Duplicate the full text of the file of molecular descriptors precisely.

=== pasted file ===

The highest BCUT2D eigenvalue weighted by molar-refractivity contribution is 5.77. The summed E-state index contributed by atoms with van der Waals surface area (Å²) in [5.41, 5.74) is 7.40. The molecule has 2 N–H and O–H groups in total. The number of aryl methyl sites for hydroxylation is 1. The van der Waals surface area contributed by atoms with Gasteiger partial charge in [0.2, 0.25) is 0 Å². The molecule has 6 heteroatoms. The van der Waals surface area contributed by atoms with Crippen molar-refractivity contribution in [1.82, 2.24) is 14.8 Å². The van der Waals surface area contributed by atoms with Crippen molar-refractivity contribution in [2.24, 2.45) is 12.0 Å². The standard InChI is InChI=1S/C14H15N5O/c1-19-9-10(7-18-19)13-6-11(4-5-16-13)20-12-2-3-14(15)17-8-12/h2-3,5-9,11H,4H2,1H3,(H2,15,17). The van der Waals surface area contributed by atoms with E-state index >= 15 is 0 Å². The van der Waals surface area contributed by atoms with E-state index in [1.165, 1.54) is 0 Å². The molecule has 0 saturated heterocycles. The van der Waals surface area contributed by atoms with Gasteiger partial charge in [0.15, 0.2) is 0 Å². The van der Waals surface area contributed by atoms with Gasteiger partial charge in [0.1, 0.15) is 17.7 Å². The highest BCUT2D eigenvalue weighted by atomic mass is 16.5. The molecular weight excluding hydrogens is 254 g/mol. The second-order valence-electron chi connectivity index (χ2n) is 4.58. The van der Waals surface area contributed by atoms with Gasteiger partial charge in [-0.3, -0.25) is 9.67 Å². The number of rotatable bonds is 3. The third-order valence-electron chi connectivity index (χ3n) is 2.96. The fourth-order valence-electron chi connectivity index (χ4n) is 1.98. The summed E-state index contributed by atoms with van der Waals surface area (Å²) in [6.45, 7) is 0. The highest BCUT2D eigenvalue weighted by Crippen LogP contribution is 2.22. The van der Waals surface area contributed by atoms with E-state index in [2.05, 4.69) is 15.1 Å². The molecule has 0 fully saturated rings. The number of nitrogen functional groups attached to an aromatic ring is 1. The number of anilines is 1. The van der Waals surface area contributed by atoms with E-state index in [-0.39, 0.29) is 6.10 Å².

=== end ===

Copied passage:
The highest BCUT2D eigenvalue weighted by molar-refractivity contribution is 5.77. The summed E-state index contributed by atoms with van der Waals surface area (Å²) in [5.41, 5.74) is 7.40. The molecule has 2 N–H and O–H groups in total. The number of aryl methyl sites for hydroxylation is 1. The van der Waals surface area contributed by atoms with Gasteiger partial charge in [0.2, 0.25) is 0 Å². The molecule has 6 heteroatoms. The van der Waals surface area contributed by atoms with Crippen molar-refractivity contribution in [1.82, 2.24) is 14.8 Å². The van der Waals surface area contributed by atoms with Crippen molar-refractivity contribution in [2.24, 2.45) is 12.0 Å². The standard InChI is InChI=1S/C14H15N5O/c1-19-9-10(7-18-19)13-6-11(4-5-16-13)20-12-2-3-14(15)17-8-12/h2-3,5-9,11H,4H2,1H3,(H2,15,17). The van der Waals surface area contributed by atoms with E-state index >= 15 is 0 Å². The van der Waals surface area contributed by atoms with E-state index in [1.165, 1.54) is 0 Å². The molecule has 0 saturated heterocycles. The van der Waals surface area contributed by atoms with Gasteiger partial charge in [0.15, 0.2) is 0 Å². The van der Waals surface area contributed by atoms with Gasteiger partial charge in [0.1, 0.15) is 17.7 Å². The highest BCUT2D eigenvalue weighted by atomic mass is 16.5. The molecular weight excluding hydrogens is 254 g/mol. The second-order valence-electron chi connectivity index (χ2n) is 4.58. The van der Waals surface area contributed by atoms with Gasteiger partial charge in [-0.3, -0.25) is 9.67 Å². The number of rotatable bonds is 3. The third-order valence-electron chi connectivity index (χ3n) is 2.96. The fourth-order valence-electron chi connectivity index (χ4n) is 1.98. The summed E-state index contributed by atoms with van der Waals surface area (Å²) in [6.45, 7) is 0. The highest BCUT2D eigenvalue weighted by Crippen LogP contribution is 2.22. The van der Waals surface area contributed by atoms with E-state index in [2.05, 4.69) is 15.1 Å². The molecule has 0 fully saturated rings. The number of nitrogen functional groups attached to an aromatic ring is 1. The number of anilines is 1. The van der Waals surface area contributed by atoms with E-state index in [-0.39, 0.29) is 6.10 Å².